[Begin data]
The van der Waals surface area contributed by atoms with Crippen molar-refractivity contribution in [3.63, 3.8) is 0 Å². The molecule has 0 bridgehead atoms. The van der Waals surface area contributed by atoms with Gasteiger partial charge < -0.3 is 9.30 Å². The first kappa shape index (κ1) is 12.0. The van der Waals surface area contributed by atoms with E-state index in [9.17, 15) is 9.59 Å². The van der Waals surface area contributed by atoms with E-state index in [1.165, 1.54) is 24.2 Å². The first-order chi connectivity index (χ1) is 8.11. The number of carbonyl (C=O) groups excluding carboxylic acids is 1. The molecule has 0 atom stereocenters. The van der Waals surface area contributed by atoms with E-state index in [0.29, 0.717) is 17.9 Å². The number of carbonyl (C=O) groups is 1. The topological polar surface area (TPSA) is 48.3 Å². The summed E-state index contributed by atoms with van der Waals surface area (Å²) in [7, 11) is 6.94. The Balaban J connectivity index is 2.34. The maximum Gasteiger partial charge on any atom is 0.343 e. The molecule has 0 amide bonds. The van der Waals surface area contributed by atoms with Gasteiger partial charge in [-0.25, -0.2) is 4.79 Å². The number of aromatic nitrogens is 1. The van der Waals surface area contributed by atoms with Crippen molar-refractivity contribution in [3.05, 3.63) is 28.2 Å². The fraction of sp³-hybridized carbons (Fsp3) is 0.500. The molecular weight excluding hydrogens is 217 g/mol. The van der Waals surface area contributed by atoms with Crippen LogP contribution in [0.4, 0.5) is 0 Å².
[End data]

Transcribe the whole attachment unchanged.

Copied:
The van der Waals surface area contributed by atoms with Crippen molar-refractivity contribution in [3.63, 3.8) is 0 Å². The molecule has 0 bridgehead atoms. The van der Waals surface area contributed by atoms with Gasteiger partial charge < -0.3 is 9.30 Å². The first kappa shape index (κ1) is 12.0. The van der Waals surface area contributed by atoms with E-state index in [9.17, 15) is 9.59 Å². The van der Waals surface area contributed by atoms with E-state index in [1.165, 1.54) is 24.2 Å². The first-order chi connectivity index (χ1) is 8.11. The number of carbonyl (C=O) groups excluding carboxylic acids is 1. The molecule has 0 atom stereocenters. The van der Waals surface area contributed by atoms with E-state index in [0.29, 0.717) is 17.9 Å². The number of carbonyl (C=O) groups is 1. The topological polar surface area (TPSA) is 48.3 Å². The summed E-state index contributed by atoms with van der Waals surface area (Å²) in [7, 11) is 6.94. The Balaban J connectivity index is 2.34. The maximum Gasteiger partial charge on any atom is 0.343 e. The molecule has 0 amide bonds. The van der Waals surface area contributed by atoms with Gasteiger partial charge in [-0.25, -0.2) is 4.79 Å². The number of aromatic nitrogens is 1. The van der Waals surface area contributed by atoms with Crippen molar-refractivity contribution in [3.05, 3.63) is 28.2 Å². The fraction of sp³-hybridized carbons (Fsp3) is 0.500. The molecular weight excluding hydrogens is 217 g/mol. The van der Waals surface area contributed by atoms with Crippen LogP contribution in [0.4, 0.5) is 0 Å².